Properties Of Each Type Of Cleavage Mineral
The term “cleavage” is often used in the context of human anatomy, specifically to refer to the breasts. However, cleavage can also refer to the division of cells during cell reproduction, or the line of separation between two different crystals.
In geology, the term cleavage is most often used to describe the way in which certain minerals break along certain planes.
The Strong Tendency of Certain Minerals to Break Along Smooth, Parallel Planes is Known As
The answer is cleavage. Certain minerals have a strong tendency to break along smooth, parallel planes. This is known as cleavage. When a mineral breaks in this way, it is said to exhibit perfect cleavage.
Minerals that do not cleave in this way are said to have imperfect or poor cleavage. Examples of minerals with perfect cleavage include halite, fluorite, and calcite. Minerals with poor or imperfect cleavage include quartz and tourmaline.
Cleavage is a very important property in mineral identification. It can be used to help distinguish one mineral from another. For example, the minerals calcite and quartz both have a hardness of 7 on the Mohs scale.
However, calcite cleaves perfectly in three directions while quartz does not cleave at all. This means that if you were to take a sample of each mineral and try to break them in half, the calcite would break easily along three smooth, parallel planes.
The quartz, on the other hand, would not break at all. This difference in cleavage is one way that these two minerals can be distinguished from each other.
While cleavage is a useful property in mineral identification, it is not always reliable. There are some minerals that can exhibit perfect cleavage even though they are not the same mineral.
What are the Main Types of Cleavage?
There are four main types of cleavage: simple, perfect, compound, and basal. The type of cleavage a mineral has can be determined by its atomic structure and the way in which its atoms are arranged.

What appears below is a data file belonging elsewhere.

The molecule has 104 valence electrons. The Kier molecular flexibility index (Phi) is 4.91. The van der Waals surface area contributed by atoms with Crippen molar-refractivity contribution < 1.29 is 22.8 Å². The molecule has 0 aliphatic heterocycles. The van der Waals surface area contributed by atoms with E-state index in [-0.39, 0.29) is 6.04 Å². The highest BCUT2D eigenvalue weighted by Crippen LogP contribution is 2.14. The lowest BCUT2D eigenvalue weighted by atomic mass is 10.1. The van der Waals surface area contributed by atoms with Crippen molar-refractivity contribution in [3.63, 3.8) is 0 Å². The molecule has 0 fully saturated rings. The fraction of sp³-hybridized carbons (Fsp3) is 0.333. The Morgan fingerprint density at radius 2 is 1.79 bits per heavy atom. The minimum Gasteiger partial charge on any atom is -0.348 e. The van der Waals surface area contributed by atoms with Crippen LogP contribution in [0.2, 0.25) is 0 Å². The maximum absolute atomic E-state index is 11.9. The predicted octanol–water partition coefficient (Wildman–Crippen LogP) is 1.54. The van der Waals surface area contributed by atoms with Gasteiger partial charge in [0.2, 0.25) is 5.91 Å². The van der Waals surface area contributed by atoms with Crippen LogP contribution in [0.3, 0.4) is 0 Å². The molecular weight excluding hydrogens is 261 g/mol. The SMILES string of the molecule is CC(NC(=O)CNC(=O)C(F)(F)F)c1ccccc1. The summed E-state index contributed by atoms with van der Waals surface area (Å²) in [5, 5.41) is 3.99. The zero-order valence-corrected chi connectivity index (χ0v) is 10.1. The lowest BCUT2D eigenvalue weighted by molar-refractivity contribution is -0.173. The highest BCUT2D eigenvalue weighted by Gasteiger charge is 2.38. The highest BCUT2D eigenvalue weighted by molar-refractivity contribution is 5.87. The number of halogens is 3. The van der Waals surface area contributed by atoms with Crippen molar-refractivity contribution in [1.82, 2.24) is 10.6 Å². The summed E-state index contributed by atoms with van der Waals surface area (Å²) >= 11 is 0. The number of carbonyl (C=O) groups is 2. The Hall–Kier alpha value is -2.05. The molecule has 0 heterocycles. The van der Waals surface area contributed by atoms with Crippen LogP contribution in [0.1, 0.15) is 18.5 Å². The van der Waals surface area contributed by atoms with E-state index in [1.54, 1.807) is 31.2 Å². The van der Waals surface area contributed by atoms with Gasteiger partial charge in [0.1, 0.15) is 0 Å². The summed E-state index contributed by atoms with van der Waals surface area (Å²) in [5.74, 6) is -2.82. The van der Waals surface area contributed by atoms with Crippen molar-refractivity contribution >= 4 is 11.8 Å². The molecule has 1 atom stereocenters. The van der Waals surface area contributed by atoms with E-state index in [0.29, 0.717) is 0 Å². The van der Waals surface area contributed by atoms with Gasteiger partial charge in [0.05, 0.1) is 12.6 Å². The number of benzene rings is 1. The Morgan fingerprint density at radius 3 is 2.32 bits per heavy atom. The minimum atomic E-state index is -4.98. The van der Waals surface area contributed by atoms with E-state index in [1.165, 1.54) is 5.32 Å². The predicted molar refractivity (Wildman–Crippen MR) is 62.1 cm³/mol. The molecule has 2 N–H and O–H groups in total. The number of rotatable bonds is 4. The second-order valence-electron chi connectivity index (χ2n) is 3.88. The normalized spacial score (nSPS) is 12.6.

Simple cleavage occurs when a mineral breaks along a single plane. An example of a mineral with simple cleavage is talc. Talc has a Mohs hardness of 1, which means it is very soft and can be easily scratched with a fingernail. If you were to take a sample of talc and try to break it in half, it would break easily along one plane.
Perfect cleavage occurs when a mineral breaks along multiple planes. As mentioned previously, examples of minerals with perfect cleavage include halite, fluorite, and calcite. These minerals have a Mohs hardness of 3 or higher, which means they are not as soft as talc but can still be easily scratched with a knife.
Compound cleavage occurs when a mineral breaks along multiple planes but not in a perfect way. An example of a mineral with compound cleavage is biotite. Biotite has a Mohs hardness of 2–3, which means it is softer than minerals with perfect cleavage but harder than talc.
Basal cleavage occurs when a mineral breaks along a single plane but not in a perfect way. An example of a mineral with basal cleavage is pyroxene. Pyroxene has a Mohs hardness of 5–6, which means it is harder than biotite but not as hard as minerals with perfect cleavage.
What are the Benefits of Cleavage?
Cleavage can be used to help identify minerals. It can also be used to help break minerals into smaller pieces for use in jewelry or other applications. For example, the mineral fluorite has a Mohs hardness of 4.
This means it is not as hard as diamonds but harder than most other minerals. Fluorite can be cut into small pieces and used to make jewelry or other decorative items.